How Long Do You Keep Carbonless Checkbooks?

How Long Do You Keep Carbonless Checkbooks?
••• signing check image by jovica antoski from

Most people do not want to keep their checkbook records any longer than they have to. Carbonless checkbooks and the carbon copy type are treated the same from a tax perspective. The Internal Revenue Service has three years from the date you file to audit your federal tax return. You have the same three year period to file an amended return if you find a mistake. The IRS recommends keeping your check records during this time.


The IRS can contest your return for six years past the filing date if you under-reported gross income by 25 percent or more. That is why most tax advisers caution their clients to retain tax records for the year of the most current filed return plus the previous six years for a total of seven years. There is no limit on the number of years of back tax returns the IRS can investigate when someone has failed to file their tax return or has filed a fraudulent return.

Checkbooks vs. Other Records

Checkbook record keeping is an important way of keeping track of income and expenses as long as all transactions, such as deposits and electronic debits are entered. If only paper checks are noted, checkbooks have less value in preparing a tax return. Because bank statement information is often brief, the check register or stub record can provide additional information about statement transactions.

Proof of Deductions

Checkbooks are only a record, not proof of income or a deduction. Canceled checks or their images or the actual sales receipt or bill of sale is the real proof of a deduction. Canceled checks also substantiate the base or adjusted cost of an asset, such as a home. Proof of deductions should be kept with their related tax returns the full seven years in most cases. Checks and receipts related to assets should be kept in the file with the asset documents.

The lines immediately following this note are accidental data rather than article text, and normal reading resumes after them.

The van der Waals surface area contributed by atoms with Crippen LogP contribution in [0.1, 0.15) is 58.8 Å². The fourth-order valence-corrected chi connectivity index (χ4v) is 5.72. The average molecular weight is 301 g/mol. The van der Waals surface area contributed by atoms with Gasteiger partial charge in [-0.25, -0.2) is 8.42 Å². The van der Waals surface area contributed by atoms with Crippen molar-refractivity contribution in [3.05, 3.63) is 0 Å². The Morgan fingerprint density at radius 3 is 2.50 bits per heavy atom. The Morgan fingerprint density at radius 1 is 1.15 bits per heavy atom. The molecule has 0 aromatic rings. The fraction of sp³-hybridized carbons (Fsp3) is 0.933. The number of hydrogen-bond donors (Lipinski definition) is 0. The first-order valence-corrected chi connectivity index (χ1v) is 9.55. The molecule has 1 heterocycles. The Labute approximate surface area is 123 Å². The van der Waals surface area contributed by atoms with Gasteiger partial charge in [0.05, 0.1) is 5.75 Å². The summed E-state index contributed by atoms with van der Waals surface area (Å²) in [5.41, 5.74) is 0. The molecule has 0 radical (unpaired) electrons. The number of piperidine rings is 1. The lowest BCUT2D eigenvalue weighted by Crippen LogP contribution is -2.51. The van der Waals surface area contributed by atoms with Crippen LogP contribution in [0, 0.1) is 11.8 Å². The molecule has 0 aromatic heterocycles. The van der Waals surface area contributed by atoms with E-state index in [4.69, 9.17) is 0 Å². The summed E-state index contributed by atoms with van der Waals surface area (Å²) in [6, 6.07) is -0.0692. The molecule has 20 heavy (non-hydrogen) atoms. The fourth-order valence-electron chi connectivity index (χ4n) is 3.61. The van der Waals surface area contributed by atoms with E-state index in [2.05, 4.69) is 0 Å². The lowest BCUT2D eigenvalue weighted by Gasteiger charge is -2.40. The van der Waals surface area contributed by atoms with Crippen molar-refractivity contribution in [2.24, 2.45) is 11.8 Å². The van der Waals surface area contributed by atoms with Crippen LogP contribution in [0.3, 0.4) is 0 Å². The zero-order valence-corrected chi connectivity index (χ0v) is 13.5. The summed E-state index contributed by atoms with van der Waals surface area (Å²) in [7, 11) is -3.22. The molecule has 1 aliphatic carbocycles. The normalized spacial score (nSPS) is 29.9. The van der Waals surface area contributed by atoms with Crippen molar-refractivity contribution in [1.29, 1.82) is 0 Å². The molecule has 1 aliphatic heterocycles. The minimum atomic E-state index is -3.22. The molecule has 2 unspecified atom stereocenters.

Checking Materials Aging

In terms of records destruction, checkbooks should be eliminated first, then account statements. The safest way is to shred the records. Checks for and related to assets should be kept for the life of the assets they substantiate and in some cases, permanently.

Electronic Records

Some national banks retain up to seven years of checking account statements that can be accessed online, but not all of them have check images available going back seven years. Regional banks with online banking may be able to provide only 12 to 16 months worth of records. Downloading and saving a year’s worth of statements can be done at tax filing time. Check images that support deductions can also be downloaded to significantly reduce or eliminate the need for paper records. The information should be backed up with a second, saved copy. You then have the choice to discard your checkbook stubs or registers, along with the paper account statements.